We were apprehensive. After the slack line incident, none of us trusted the pillars. After 10 minutes of Pavin’s jokey insistence, I decided I’d try it. I said, “What could go wrong? We have a paramedic after all”, then gently climbed into the hammock. I didn’t put my full weight on it at first, but I gently started to lift my legs, weary that I might pull the pillar down. After I lifted my second foot 3cm off the ground, it happened in an instant.
I hit the floor the floor so fast I didn’t even have time to react. With my legs closest to the pillar, I looked over to them. The main pillar had missed my legs and feet by centimetres. There was some rubble resembling rocks on my legs, but, fortunately, it was only stray bits of plaster. I looked around. Everyone else had vanished off the porch. Pavin was getting himself out of a ditch that he had landed in. I got up and walked away from the site. Then started laughing.
For about 20 minutes, we sat there laughing, not daring to go near the house. One of the volunteers, a 16-year-old German girl had gone to bed early and was still in the house, somehow completely oblivious to the sound of a pillar falling. I think we all knew there was no real danger, but none of us dared to go near the house at first.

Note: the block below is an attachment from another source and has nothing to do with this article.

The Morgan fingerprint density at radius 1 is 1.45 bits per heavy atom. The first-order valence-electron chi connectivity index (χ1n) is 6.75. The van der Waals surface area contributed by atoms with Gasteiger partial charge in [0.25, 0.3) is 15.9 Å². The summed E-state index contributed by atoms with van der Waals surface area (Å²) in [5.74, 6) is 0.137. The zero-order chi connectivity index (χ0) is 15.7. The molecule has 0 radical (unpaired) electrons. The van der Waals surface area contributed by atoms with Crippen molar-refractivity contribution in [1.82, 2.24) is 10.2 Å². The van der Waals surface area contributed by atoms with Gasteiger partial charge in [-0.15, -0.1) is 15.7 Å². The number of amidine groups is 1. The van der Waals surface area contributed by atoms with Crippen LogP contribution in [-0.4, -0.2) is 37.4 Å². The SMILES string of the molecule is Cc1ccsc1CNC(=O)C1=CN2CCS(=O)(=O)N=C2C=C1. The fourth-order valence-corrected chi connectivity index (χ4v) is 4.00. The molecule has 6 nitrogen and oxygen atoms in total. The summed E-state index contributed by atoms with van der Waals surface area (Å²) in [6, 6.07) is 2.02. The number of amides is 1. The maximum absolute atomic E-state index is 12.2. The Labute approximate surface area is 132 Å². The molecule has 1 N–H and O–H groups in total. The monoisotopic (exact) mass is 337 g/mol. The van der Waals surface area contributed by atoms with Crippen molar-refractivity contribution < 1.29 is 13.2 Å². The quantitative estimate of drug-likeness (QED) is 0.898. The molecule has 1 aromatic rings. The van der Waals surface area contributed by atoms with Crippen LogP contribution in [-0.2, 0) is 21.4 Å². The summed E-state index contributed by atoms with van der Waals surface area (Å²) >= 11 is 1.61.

I walked around and inspected the site. The wooden beam that the pillar was built around had completely rotted through from termites. On closer inspection, all the woodwork that made up the porch had a bad termite infection. Most of the wood had rotted. The second problem was the pillar had just been stood on the ground. It didn’t penetrate into the ground at all. The builders had taken a lot of shortcuts.
Eventually, we were tired and went inside. In sleeping bags, bunk beds, sofas or the floor, we all found somewhere to lie down.
Sunrise the following days…
The next day we returned to Ipoh. Andrew, Louise and I just chilled out. We went and tried out some of the restaurants nearby. Ipoh had quite the reputation for food. And it didn’t disappoint. The food was absolutely fantastic. From the curry mee to some Indian restaurants serving Thalis for lunch – all of it was fantastic and very diverse.